Toward the Unknown is a well-wrought, well-rendered recording — one worthy of serious attention.
Toward the Unknown, Kathrin Pechlof Trio. (Pirouet Records)
By Steve Provizer
There are generally two modes of expression used by harps in the jazz context. One is the direction followed by Dorothy Ashby or Betty Glamann, who played “inside,” negotiating chord changes in the standard repertoire. The other sort of playing is represented by Alice Coltrane or Zeena Parkins, whose playing is either largely modal or not specifically tonal and more about sound, not notes. On this album, Toward the Unknown, the harp actually skirts both of those directions, striking out in a direction that necessitates the chops of the first and the exploratory propensities of the second.
Kathrin Pechlof is the harpist, with Christian Weidner on alto sax and Robert Landfermann on bass. While it is called the Kathrin Pechlof Trio, there is no obvious leader on the recording. She and Weidner are responsible for the compositions and all three seem equal contributors to the performances.
This is music with constantly shifting layers, often in challenging tonalities that can shift abruptly. In fact, sometimes the musicians sound like three drunks somehow able to complete very complex choreography. Each composition carries its own weight, but there are some fundamental ideas that undergird the album. One idea is to trust the silences. A second idea is that each player can decide to be very loosely tethered to the other two, yet must be able to snap back in a quick second. A third idea is that the timbral potentials of each instrument need to be carefully monitored to remain in sync.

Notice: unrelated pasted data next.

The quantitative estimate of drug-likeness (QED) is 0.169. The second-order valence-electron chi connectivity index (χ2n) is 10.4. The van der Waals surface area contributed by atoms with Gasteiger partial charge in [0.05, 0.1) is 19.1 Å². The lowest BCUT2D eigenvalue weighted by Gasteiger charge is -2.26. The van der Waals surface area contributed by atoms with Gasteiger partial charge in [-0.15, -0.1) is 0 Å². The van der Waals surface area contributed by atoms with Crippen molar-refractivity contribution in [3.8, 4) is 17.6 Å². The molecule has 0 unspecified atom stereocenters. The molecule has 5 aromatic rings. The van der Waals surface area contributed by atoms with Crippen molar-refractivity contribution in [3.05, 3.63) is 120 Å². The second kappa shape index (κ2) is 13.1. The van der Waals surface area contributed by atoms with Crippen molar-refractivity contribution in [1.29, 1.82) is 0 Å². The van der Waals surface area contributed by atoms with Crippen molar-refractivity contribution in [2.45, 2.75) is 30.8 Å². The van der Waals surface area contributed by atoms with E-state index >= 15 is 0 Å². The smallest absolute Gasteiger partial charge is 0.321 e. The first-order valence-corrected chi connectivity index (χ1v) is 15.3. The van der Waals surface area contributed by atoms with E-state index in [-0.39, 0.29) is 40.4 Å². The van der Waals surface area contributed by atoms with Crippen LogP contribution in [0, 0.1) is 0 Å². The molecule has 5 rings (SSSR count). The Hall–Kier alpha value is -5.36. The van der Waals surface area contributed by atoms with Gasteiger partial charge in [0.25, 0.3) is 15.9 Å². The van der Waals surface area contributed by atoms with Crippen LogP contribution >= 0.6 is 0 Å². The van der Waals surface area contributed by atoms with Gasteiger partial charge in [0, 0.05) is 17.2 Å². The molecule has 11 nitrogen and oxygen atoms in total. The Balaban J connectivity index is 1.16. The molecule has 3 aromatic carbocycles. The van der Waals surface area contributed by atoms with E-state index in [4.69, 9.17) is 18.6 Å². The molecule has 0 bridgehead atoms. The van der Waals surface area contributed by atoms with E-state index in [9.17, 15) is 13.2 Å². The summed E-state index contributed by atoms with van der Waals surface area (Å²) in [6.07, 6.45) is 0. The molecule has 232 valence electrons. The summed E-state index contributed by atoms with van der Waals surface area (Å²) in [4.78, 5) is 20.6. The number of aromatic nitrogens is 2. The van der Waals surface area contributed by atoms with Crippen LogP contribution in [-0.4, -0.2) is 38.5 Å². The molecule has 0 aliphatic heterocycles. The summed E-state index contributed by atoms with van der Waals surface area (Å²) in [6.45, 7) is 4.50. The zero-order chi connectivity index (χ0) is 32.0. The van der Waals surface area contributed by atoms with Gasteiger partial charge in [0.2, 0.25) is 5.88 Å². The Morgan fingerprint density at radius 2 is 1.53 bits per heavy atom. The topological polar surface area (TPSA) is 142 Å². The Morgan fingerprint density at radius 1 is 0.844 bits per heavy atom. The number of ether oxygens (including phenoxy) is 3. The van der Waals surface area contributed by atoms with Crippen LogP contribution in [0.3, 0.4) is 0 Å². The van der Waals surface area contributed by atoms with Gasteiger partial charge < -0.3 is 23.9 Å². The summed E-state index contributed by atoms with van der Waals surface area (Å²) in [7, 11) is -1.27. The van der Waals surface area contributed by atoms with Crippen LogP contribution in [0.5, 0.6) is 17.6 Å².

The first song, “Silence is a Looking Bird,” is a tribute to poet E.E. Cummings, as is another tune on the album, “Earth.” The title is a line taken from Cummings’ poem “silence” and, indeed, this piece is as much about silence as it is sound. It’s a finely balanced performance; slightly more transparent than others on the disc because of the amount of silence and because the bass does not come in until halfway through the piece. As we find in many of the songs here, the melody is a fragile creature, not so much an end in itself as a path to other explorations.
“Complex Fugue,” the second song, is appropriately named. The line goes from bass to harp, then sax. Improvised variations ensue, albeit still in a fugal vein. Fragments are picked up and mutate. Sax takes over as the strongest voice and seems to lead the way between sections. There’s a brief section of unison; a complex composed section brings the tune to a quiet close. To my ears, it would take a number of hearings to completely unlock the compositional underpinnings.